Horses now won't go in the barn...after living here for years
I have two normally sensible and low maintenance geldings. They've lived here for 2 and almost 5 years. All of a sudden, as of yesterday, they won't go in the barn. Their stalls open to 40 foot runs which open to their sacrifice paddock, which is about 3/4 of an acre. We have 10 inches of fresh snow.
I noticed yesterday they weren't going in the barn to eat. Just standing in the far corner of the paddock. Hours passed. No change. Their hay was in their feeders in their stalls, but they wouldn't come in. I got one and led him in, as he snorted and was very tense. I took off his halter and he high-tailed it back out to the far corner.
I'm assuming something happened that scared him big time, and now he's convinced the devil is in the barn...or something....evil.
This was the alpha horse, and his little buddy is following his lead.
I gave them their breakfast and lunch outside their stalls but in their runs, and they ate it, but the hay from yesterday is still in their stalls.
WWYD? Make them figure it out? Feed them outside and just be glad they're eating? As I said, they're normally so easy and love their routine. How would you convince them that the barn is safe?
We have some mountain lions that at times run horses thru fences.
This one time, this gelding was so scared, he would not go out in the pasture at all with the others after one of those runs from a lion one night.
He was one of our more steady ones, used to "help" me when I was running the tractor working on fences, was thinking of teaching him to drive it, he always had his nose into everything.
He stood in a corner of the pens and if you tried to pony or lead him out, so he could go with the others, that were leaving to go graze, he became dangerously agitated and would run over you to get away and back in the pens.
We finally gave up and sold him to someone in town, where for years he was their nice trail riding, pasture ornament and grand kid ride, without any problems anywhere.
That is the only horse from many we had over the years to act like that.
Guess that something can scare even a steady horse practically to death, where they just take looong time to get over it, if they ever do.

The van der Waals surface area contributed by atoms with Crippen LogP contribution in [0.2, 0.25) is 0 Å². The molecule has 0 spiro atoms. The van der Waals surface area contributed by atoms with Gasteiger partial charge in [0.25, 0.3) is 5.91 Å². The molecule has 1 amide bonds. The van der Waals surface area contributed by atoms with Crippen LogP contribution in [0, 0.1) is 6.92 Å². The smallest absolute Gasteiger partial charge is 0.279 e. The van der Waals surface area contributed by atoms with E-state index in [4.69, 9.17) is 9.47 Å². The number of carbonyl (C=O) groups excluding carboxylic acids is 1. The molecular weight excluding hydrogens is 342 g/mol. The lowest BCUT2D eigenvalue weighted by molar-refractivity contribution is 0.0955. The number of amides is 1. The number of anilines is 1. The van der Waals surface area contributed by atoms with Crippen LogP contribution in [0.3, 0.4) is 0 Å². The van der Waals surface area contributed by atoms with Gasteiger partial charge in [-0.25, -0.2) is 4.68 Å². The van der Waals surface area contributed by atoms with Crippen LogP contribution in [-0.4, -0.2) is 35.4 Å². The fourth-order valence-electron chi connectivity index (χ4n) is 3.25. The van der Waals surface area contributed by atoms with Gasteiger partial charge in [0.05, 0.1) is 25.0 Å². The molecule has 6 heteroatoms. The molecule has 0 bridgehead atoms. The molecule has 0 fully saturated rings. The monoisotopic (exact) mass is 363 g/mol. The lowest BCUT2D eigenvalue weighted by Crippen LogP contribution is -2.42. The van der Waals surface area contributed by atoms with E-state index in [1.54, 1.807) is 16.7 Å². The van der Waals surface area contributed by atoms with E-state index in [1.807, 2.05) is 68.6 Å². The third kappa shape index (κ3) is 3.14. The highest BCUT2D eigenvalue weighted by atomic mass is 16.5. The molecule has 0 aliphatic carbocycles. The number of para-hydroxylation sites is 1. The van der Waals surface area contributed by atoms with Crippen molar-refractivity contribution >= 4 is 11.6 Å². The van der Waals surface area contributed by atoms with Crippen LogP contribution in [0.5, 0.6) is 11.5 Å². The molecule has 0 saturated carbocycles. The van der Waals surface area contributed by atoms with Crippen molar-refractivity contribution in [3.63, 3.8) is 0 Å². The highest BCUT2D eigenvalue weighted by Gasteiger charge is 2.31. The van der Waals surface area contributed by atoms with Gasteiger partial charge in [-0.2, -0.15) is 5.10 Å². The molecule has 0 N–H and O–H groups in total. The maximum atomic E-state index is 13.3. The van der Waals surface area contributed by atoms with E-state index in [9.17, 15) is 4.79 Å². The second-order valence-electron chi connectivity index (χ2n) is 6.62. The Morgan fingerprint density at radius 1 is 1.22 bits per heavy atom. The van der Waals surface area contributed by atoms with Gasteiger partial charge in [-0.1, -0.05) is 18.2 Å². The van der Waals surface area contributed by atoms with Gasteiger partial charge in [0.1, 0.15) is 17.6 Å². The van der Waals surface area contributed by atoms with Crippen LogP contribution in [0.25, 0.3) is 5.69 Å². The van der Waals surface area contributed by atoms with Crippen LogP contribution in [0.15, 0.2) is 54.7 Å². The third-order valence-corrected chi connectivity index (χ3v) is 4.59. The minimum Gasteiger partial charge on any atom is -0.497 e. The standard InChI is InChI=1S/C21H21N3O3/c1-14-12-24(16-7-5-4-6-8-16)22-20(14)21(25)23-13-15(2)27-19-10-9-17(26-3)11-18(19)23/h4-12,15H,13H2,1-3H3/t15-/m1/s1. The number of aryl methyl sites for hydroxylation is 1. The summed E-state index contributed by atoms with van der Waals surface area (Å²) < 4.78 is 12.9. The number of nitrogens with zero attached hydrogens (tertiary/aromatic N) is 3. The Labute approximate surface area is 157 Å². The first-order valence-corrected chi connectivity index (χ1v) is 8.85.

Now, I sold not long ago an old type watchy ranch horse, that was super gentle to handle and ride, but turned out he became somewhat feral and spooky and at times would not come to the barn from the pasture, even if the others did.
We even had his eyes checked, but he was fine, just a suspicious sort when not with humans, that seemed to give him confidence all was well.
I would guess snow sliding may have scared them, but they should have been over it and back in there eating in a bit, not still scared to death.
It's impossible to know with any certainty what the specific "trigger" was to set off this behavior.
Reviewing the barn for the possible "suspects" is a good idea. If nothing turns up then you'll just have to "wing it."
To remedy the situation I'd start by taking the dominant of the two horses and just do a standard "booger desensitization" drill (using whatever techniques are consistent with your regular method of training). It may take a couple of days to get them to settle down. Once the alpha gelding is reasonably quiet the second horse should go more easily.
In the meantime they still need feed and water. That means some hauling.
Over time "greed will overcome fear." Some training will help that process along.
This is a real longshot but could it be the older, alpha guy has had a bit of a stroke? I've had a lot older horses all of a sudden decide a bucket is going to strangle them. Or maybe something happened to the alpha guys eyesight and he's not seeing correctly and thinks there's a meany in the shadows??
My guys have a barn and I can barely get them close to it. We've had close to 14 inches of snow. I've noticed their hoofprints aren't going around to one side at all. They have to pass it to get to the water tank and it's a single trail, they don't step off of it. Instead of staying up by the barn, or in it, they prefer down in the pasture in the trees, wind whipping by and snowing sideways at times. Their hay is sitting out...just sitting. Last nite, we noticed some jackrabbits who've taken up residence and 'go to the barn' with us. But my guys have seen JR all over.
So, the upshot is, it's not just your horses. For whatever reasons, mine are avoiding the barn too.
GR24's Musing #18 - More a reminder than a muse, on the first of the month, do your boob check for any lumps or differences.
Are there any trees or bushes up against the barn that could be making scary noises when they move? I had this happen to a run in shed, and couldn't figure out why the horses wouldn't go in there...until it was windy, and I heard the branches making a racket on the wall/roof. Cut them back, fed the horses inside so they knew there wasn't anything scary, and voila! Problem solved.
"On the back of a horse I felt whole, complete, connected to that vital place in the center of me...and the chaos within me found balance."
The good news is this morning they were both in their stalls, happily eating hay. I don't have any idea what happened, but apparently it took three days to get over it!
Thanks for the suggestions, though. There aren't any bushes or trees next to the barn. I'm leaning toward maybe snow sliding off the roof since we had a big storm and last year we hardly had any. Maybe they forgot what it sounds like?